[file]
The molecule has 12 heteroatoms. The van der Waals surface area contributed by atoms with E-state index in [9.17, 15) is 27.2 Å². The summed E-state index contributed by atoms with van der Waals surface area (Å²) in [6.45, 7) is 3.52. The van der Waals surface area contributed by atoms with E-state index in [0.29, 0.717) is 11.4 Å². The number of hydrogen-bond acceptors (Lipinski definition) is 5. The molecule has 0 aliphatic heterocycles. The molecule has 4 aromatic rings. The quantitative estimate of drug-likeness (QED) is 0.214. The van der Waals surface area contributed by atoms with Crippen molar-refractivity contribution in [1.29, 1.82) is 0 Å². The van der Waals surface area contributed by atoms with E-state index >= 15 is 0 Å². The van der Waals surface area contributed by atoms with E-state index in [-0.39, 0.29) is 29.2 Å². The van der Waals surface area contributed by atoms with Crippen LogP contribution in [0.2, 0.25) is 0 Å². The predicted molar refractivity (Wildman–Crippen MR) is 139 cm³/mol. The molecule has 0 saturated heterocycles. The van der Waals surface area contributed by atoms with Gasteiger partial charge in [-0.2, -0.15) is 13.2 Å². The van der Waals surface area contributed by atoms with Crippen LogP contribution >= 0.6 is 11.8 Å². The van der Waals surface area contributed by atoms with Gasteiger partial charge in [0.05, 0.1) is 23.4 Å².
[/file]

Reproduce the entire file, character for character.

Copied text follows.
The molecule has 12 heteroatoms. The van der Waals surface area contributed by atoms with E-state index in [9.17, 15) is 27.2 Å². The summed E-state index contributed by atoms with van der Waals surface area (Å²) in [6.45, 7) is 3.52. The van der Waals surface area contributed by atoms with E-state index in [0.29, 0.717) is 11.4 Å². The number of hydrogen-bond acceptors (Lipinski definition) is 5. The molecule has 0 aliphatic heterocycles. The molecule has 4 aromatic rings. The quantitative estimate of drug-likeness (QED) is 0.214. The van der Waals surface area contributed by atoms with Crippen molar-refractivity contribution in [1.29, 1.82) is 0 Å². The van der Waals surface area contributed by atoms with E-state index >= 15 is 0 Å². The van der Waals surface area contributed by atoms with E-state index in [-0.39, 0.29) is 29.2 Å². The van der Waals surface area contributed by atoms with Crippen LogP contribution in [0.2, 0.25) is 0 Å². The predicted molar refractivity (Wildman–Crippen MR) is 139 cm³/mol. The molecule has 0 saturated heterocycles. The van der Waals surface area contributed by atoms with Gasteiger partial charge in [-0.2, -0.15) is 13.2 Å². The van der Waals surface area contributed by atoms with Crippen LogP contribution >= 0.6 is 11.8 Å². The van der Waals surface area contributed by atoms with Gasteiger partial charge in [0.05, 0.1) is 23.4 Å².